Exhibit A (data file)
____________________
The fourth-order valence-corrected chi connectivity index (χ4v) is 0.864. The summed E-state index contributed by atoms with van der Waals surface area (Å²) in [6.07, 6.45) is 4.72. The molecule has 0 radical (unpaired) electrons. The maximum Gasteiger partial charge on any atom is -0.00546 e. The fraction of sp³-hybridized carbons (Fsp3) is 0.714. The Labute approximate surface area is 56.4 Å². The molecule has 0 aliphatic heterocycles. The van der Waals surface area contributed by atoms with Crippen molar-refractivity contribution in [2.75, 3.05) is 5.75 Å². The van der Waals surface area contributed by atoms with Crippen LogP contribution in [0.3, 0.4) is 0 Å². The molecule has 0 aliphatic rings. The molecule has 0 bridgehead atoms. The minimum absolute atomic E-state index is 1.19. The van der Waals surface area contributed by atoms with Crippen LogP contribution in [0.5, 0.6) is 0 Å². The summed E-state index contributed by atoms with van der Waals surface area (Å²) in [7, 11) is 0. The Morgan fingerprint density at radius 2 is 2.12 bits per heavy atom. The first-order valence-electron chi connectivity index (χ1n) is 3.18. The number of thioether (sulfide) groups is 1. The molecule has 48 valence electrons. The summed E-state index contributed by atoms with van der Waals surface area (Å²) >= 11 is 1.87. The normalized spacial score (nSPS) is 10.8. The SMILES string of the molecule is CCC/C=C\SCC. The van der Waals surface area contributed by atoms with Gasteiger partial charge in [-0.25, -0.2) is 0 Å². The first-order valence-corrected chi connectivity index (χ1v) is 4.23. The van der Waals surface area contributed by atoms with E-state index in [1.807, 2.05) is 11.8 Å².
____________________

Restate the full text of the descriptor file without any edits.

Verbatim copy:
The fourth-order valence-corrected chi connectivity index (χ4v) is 0.864. The summed E-state index contributed by atoms with van der Waals surface area (Å²) in [6.07, 6.45) is 4.72. The molecule has 0 radical (unpaired) electrons. The maximum Gasteiger partial charge on any atom is -0.00546 e. The fraction of sp³-hybridized carbons (Fsp3) is 0.714. The Labute approximate surface area is 56.4 Å². The molecule has 0 aliphatic heterocycles. The van der Waals surface area contributed by atoms with Crippen molar-refractivity contribution in [2.75, 3.05) is 5.75 Å². The van der Waals surface area contributed by atoms with Crippen LogP contribution in [0.3, 0.4) is 0 Å². The molecule has 0 aliphatic rings. The molecule has 0 bridgehead atoms. The minimum absolute atomic E-state index is 1.19. The van der Waals surface area contributed by atoms with Crippen LogP contribution in [0.5, 0.6) is 0 Å². The summed E-state index contributed by atoms with van der Waals surface area (Å²) in [7, 11) is 0. The Morgan fingerprint density at radius 2 is 2.12 bits per heavy atom. The first-order valence-electron chi connectivity index (χ1n) is 3.18. The number of thioether (sulfide) groups is 1. The molecule has 48 valence electrons. The summed E-state index contributed by atoms with van der Waals surface area (Å²) >= 11 is 1.87. The normalized spacial score (nSPS) is 10.8. The SMILES string of the molecule is CCC/C=C\SCC. The van der Waals surface area contributed by atoms with Gasteiger partial charge in [-0.25, -0.2) is 0 Å². The first-order valence-corrected chi connectivity index (χ1v) is 4.23. The van der Waals surface area contributed by atoms with E-state index in [1.807, 2.05) is 11.8 Å².